Natal sedia maior evento de Física da America Latina

Em 2016, pela primeira vez na história do Brasil, o maior evento periódico de Física da America Latina foi realizada na região Nordeste do Brasil, em Natal–RN.  O Encontro de Física 2016, que ocorreu  durante os dias 3–7 de Setembro de 2016, contou com mais de 2.400 participantes.  O evento ajudou a movimentar na cidade de Natal mais de dois milhões de reais.

A Sociedade Brasileira de Física (SBF) tradicionalmente realiza periodicamente os seguintes eventos oficiais: o Encontro de Pesquisa em Ensino de Física, o Encontro Nacional de Física da Matéria Condensada, o Encontro Nacional de Física de Partículas e Campos, o Reunião de Trabalho sobre Física Nuclear no Brasil, e o Encontro Brasileiro de Física dos Plasmas. Mas em 2016, esses eventos todos foram realizados conjuntamente como parte do Encontro de Física 2016, para comemorar o cinquentenário da SBF.

O evento foi um grande sucesso. Em nome do comitê local da organização do evento, venho registrar aqui grande satisfação e profunda gratidão à Sociedade Brasileira de Física pelo voto de confiânça por realizar o evento em Natal. Agradecemos também o Professor Carlos Chesman da UFRN pelo seu papel fundamental junto à SBF em tomar a iniciativa para trazer o maior evento da America Latina para Natal.

Foi realizado também, durante este período, a cermônia de entrega do título de Doutor Honoris Causa, pela UFRN, ao Professor H. Eugene Stanley.

Seguem abaixo vídeos relacionados ao evento.

Primeiro Dia

Segundo Dia

Terceiro Dia

THE PHYSICS OF LIVING MATTER
Paul Davies (Arizona State University)

 

Entrega do título de Doutor Honoris Causa ao Professor H. Eugene Stanley:

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6 responses to “Natal sedia maior evento de Física da America Latina

  1. Marilyn F. Bishop

    Dear Dr. Viswanathan,
    I read your paper, “The hypergeometric series for the
    partition function of the 2D Ising model”, and I decided to try using Mathematica to calculate the partition function for the 2D Ising model using the generalized hypergeometric function. However, it seems to be having trouble in the range of K=0.1 to 1.6. The hypergeometric function is coming out complex. Have you tried using Mathematica to calculate these functions, and have you had similar problems? I was thinking of notifying the Mathematica people to fix this, but I thought I should check with you first. I was able to do the one-dimensional integral numerically, and it doesn’t seem to have anything strange. The integrand seems very well behaved in this region.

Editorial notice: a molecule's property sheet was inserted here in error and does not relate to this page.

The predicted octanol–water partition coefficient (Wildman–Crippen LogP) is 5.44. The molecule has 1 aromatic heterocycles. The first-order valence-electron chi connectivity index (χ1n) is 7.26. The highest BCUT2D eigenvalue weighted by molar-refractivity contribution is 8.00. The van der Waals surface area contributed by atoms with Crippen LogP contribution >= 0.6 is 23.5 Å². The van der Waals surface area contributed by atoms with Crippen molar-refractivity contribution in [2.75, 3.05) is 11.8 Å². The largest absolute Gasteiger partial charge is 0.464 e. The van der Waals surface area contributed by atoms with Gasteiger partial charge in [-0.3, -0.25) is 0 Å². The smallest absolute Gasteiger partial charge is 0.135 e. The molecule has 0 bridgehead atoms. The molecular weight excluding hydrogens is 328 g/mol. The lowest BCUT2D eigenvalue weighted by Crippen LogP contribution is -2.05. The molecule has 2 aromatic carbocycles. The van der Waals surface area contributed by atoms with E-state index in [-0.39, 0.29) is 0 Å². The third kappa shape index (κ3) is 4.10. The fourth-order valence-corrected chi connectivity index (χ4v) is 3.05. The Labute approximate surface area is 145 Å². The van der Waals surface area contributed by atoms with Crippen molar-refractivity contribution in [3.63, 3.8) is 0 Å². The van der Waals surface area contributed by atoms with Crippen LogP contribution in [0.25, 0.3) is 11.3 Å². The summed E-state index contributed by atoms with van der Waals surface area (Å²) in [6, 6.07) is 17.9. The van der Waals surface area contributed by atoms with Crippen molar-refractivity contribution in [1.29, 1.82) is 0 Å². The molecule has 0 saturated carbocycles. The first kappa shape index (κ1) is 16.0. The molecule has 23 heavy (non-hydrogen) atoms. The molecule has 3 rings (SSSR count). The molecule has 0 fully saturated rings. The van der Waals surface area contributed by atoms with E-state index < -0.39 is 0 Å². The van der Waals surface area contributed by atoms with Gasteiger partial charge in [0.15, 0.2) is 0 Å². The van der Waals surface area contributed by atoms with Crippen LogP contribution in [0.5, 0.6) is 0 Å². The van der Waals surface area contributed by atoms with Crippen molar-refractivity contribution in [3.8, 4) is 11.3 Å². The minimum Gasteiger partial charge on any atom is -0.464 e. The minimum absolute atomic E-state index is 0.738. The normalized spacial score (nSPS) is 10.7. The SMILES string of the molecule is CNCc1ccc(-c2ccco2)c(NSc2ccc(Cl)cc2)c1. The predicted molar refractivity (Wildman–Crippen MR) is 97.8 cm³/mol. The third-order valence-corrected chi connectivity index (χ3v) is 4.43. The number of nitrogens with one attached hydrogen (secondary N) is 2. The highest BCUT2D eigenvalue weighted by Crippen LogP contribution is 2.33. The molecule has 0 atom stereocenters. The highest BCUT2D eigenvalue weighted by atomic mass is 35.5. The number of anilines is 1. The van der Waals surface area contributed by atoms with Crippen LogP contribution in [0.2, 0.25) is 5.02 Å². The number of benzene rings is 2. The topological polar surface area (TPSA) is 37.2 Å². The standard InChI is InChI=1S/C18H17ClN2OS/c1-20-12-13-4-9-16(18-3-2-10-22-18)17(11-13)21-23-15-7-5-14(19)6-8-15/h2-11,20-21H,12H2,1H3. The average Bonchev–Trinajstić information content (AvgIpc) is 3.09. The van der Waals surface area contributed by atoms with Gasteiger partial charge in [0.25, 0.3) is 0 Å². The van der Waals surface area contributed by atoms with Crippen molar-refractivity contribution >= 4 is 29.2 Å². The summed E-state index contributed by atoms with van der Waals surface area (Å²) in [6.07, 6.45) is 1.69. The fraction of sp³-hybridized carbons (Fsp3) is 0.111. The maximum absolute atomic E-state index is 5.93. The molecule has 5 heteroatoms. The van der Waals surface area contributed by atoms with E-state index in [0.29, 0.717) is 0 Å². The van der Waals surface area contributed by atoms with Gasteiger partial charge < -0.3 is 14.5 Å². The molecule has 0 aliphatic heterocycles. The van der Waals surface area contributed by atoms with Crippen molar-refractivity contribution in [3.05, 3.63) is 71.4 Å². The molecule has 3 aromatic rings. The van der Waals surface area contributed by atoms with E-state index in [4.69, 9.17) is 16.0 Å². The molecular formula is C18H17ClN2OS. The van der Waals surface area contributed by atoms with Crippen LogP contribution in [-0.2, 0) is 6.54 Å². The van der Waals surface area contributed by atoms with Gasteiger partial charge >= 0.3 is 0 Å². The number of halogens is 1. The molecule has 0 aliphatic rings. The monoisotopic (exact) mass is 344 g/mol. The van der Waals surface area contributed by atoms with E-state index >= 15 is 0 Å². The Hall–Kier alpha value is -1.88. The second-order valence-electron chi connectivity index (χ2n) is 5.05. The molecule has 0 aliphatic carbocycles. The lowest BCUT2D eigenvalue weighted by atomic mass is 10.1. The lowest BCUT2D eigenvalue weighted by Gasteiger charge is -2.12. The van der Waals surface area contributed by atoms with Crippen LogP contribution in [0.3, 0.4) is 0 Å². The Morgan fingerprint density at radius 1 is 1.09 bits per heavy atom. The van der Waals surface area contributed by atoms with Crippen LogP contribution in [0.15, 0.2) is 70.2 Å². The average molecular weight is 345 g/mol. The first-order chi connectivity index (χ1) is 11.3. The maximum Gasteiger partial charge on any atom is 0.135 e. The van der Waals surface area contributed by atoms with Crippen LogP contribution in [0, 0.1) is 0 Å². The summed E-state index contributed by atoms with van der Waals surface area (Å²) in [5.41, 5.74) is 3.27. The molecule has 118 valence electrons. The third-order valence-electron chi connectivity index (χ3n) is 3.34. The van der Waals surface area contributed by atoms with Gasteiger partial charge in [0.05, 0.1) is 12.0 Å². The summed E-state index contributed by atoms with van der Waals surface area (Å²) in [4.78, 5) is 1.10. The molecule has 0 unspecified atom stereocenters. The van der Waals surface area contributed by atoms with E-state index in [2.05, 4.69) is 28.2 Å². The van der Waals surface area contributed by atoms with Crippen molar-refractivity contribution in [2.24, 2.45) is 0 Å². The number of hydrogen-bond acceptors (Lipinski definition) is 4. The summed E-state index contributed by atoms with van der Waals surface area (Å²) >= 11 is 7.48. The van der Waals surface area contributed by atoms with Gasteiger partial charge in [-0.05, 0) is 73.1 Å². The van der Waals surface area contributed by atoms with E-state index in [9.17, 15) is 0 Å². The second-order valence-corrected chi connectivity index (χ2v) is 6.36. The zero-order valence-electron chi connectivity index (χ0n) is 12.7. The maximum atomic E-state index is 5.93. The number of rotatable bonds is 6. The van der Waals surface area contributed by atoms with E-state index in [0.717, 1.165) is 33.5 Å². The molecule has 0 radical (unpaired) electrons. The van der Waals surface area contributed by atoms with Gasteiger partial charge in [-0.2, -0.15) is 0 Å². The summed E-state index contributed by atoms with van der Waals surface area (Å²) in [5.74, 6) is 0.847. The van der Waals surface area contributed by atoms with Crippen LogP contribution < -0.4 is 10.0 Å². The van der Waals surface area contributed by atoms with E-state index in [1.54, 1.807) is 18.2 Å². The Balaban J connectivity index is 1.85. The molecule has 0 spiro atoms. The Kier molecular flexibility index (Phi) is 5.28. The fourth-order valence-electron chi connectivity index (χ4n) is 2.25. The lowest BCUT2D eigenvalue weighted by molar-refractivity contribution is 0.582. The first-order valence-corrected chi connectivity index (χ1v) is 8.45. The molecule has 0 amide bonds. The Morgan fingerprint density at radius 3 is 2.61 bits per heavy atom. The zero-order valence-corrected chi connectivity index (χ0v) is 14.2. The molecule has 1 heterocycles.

Thank you very much for your help.
    Sincerely,
    Marilyn F. Bishop
    Department of Physics
    Virginia Commonwealth University

    • Check if the series expansion of your function is correct. If you are unable to reproduce the known series expansion, then there is some error.

      • Marilyn F. Bishop

        Dr. Dr. Viswanathan,
        I was simply using your Theorem I from
        G M Viswanathan, The hypergeometric series for the
        partition function of the 2D Ising model, J. Stat. Mech.(2015) P07004.
        That Theorem relates ln lambda to the 4F3[{1,1,3/2,3/2},{2,2,2}:16 kappa^2] , where previously this was expressed in terms of an integral. The hypergeometric function is giving complex values for a range of values of kappa. However, if I calculate the integral version of ln lambda, I get real numbers for the entire range of kappa values. I was wondering if Mathematica is calculating the generalized hypergeometric function incorrectly. Have you ever used Mathermatica to calculate these functions, and have you found it to produce incorrect results?
        Sincerely,
        Marilyn F. Bishop
        Department of Physics
        Virginia Commonwealth University

  2. There is a singularity at kappa=1/4 (the critical point). See Eq (8) of my paper, for example. So for kappa larger than 1/4 Mathematica may try to find the analytic continuation, which would explain the complex numbers.

    • Marilyn F. Bishop

      Dear Dr. Viswanathan,
      You’re right! For all values above kappa=0.25, the function becomes complex. This, however, does not seem very satisfactory for a partition function! Does this mean that Mathematica is using the wrong procedure for calculating this function? Since this generalized hypergeometric function is supposed to be equal to an integral that is real for all values of kappa, why would they be trying to find the analytic continuation, rather than getting a real number?
      Sincerely,
      Marilyn F. Bishop
      Department of Physics
      Virginia Commonwealth University

  3. Remember that as the physical temperature varies from 0 to infinity, kappa varies from 0 to 1/4 and back to 0, due to way that kappa is defined in terms of the hyperbolic functions of the temperature variable beta. So kappa>1/4 does not correspond to physical temperatures in the usual range from zero to infinity. Moreover, pFq generalized hypergeometric functions that have p=q+1 have radius of convergence of 1. The radius of convergence is reached exactly when kappa=1/4 because then 16kappa^2= 1.

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